In Part 1 & Part 2 of this Series, we looked closely at the different styles of guitar linings and then examined some of the physics at play within the guitar system in this area of the design. Now its time for the fun part where I get to show you my techniques that I have developed to make my guitars sound better, and to make the process of making these linings as pain free as possible too.
The wood I find to work the best is Spanish Cedar. I used to buy classical guitar neck blanks long enough and then resaw it on the bandsaw. A few years ago I found this huge beam and have been using it ever since. The grain orientation is not super critical, but I do like to have it quartersawn on the face if possible. However flat sawn will work fine too if that is all you have access to.
Spanish Cedar has the right density and weight for my tastes. The guitar remains light, but the linings have enough density to make an effective energy dam and a solid anchor point for the soundboard. It also machines well, and last but certainly not least it smells amazing. Don’t underestimate the power of smell when a client sits down to play your guitar, you want to get all the senses involved in the experience, and some nice Spanish cedar scent wafting out of the soundhole is never a bad thing.
We will be laminating these pieces together for strength and to help them hold their shape permanently. I make it a point to mark them after bandsawing so when I glue them they are in the same orientation as they were in the tree. No reason for this other than it hides the glue seam and looks like one piece when you’re done.
I bandsaw the two pieces out at about 1/8th (.125″) of an inch. then I sand them down on the drum sander to .110″. This gives me a total of .220″ after I laminate these together. I use that number because I find that it is a good thickness for me to bend and work with, and also it’s a multiple of .010″ which is the base measurement for my design. I make all the components to be exact multiples of that master measure to add a deeper sense of harmony in the physical dimensions as well as the tap tuning and other harmonious aspects of the design. You can read more about that in my book “The Art Of Lutherie”
I use aluminum foil to wrap the sides in for bending. I spray them down really well, being sure they are saturated with the distilled water.
Out of habit I mark the top of the wrapping with an arrow pointing to the neck side of the body, I do this with my sides sets to make sure I align them properly and keep the right side facing up.
Next into the side bender. The super old version from back in the 1990’s with the light bulb base remnants inside. I am using two heating blankets that I had custom made many years ago, one on top of the wood and one on bottom of the wood. Having a heat source on each side is really helpful. If you had to, you could bend each piece individually and it would work fine, but stacking them together as I do is better if you have sufficient heating to get them both up to the right temperature for proper bending.
The new side benders and heating blankets you can buy these days are far superior to what I am using, so no need to try to replicate what I have here.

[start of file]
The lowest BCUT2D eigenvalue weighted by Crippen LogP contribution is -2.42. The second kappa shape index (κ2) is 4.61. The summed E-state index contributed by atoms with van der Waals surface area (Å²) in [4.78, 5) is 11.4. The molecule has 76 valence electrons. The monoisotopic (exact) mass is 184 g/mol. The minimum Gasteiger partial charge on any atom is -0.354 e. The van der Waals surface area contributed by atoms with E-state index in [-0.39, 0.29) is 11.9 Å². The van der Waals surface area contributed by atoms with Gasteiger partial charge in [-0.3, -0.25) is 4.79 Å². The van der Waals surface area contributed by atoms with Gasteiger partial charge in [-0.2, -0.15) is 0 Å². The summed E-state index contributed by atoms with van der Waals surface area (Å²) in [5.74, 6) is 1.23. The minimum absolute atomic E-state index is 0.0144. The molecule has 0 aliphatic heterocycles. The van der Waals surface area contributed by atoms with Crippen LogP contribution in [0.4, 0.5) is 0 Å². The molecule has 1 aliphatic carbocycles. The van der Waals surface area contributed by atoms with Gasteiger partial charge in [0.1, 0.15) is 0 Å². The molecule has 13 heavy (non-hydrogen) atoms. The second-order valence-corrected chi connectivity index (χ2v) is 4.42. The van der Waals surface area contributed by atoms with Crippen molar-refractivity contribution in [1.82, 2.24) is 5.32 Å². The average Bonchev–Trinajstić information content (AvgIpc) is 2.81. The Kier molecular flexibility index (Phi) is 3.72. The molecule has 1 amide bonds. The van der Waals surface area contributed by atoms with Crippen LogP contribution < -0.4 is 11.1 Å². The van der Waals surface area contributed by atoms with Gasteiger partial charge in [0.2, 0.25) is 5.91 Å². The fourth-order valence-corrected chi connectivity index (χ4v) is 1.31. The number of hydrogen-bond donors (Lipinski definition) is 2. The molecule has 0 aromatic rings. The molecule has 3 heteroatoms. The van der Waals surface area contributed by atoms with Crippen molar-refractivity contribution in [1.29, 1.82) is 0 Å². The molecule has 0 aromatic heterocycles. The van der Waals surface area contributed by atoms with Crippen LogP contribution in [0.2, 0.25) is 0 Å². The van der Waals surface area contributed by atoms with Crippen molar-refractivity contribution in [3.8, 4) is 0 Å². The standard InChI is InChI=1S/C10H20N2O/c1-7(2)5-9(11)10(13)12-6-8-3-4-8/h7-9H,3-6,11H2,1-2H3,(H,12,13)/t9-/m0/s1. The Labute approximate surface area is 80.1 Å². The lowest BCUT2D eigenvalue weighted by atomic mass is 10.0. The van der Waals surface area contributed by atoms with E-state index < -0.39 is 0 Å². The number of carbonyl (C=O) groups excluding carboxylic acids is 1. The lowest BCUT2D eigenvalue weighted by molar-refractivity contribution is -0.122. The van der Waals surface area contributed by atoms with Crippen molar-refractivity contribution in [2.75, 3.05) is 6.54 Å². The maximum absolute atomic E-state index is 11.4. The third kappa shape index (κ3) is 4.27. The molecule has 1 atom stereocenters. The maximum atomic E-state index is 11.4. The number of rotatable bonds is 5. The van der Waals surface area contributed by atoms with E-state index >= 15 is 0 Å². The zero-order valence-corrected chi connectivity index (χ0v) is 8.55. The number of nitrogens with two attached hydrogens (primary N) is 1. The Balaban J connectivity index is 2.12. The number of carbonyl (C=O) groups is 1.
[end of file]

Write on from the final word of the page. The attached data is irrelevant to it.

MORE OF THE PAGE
After I take out the linings, here is what they look like.
This next part is very important!
Do you see the white strip of material in the mold? It’s a sheet of High-Density Polyethylene. I bought a sheet of this a long time ago as my friend Jim Olson told me it was how he made his own filler strips for installing abalone in bindings. I never ended up using it for that, but I found many other great uses like this. It’s 3/32″ thick. (I bought it from US Plastics)
Using the HDPE (or something similar) is critical for two reasons
- It keeps you from gluing the linings to the mold, pretty obvious…
- It simulates the thickness of the guitar side and helps to laminate the linings in the exact set of curves they need so that when you glue them in place they will not be putting any tension on the sides at all.
The best sounding glue of all that I tested for this application was Gorilla Glue. It has many features that make it great for this such as; no thermoplastic creeping (like Tightbond), Works better when moisture is in the joint (this makes it so I can glue it right away even if it’s not totally dry after the bending process), squeeze out is easy to clean up and sand, one part application (not two-part like epoxy).
I use an old credit card to spread out a thin layer of glue on one side of the joint. I don’t want to do too much because I don’t want too much squeeze out.
Then into the mold with the white HDPE in place and applying clamping pressure.
For clamping cauls, I use some pieces of Cedar closet lining/flooring (tongue & groove) cut up to about 3/8 X 5″ in length.(you can use anything for this, I just had some of that stuff left over from building some furniture for my wife and found this great use for it) They are around 1/4″ thick and they have some Scotch tape on one side to prevent it from being glued to the linings. They also help to spread out clamping pressure more evenly.
I start by clamping all around the periphery on one side first.
Then I stand up the mold and clamp from the other side too, positioning the clamps to get even pressure across my clamping cauls.
Denatured alcohol is great for cleaning off the workbench and whatever else gets glue smeared on it.
Here is the crazy looking final product which I leave overnight to dry.
The next morning I take it out of the mold
Clean and square up the sides on the belt sander.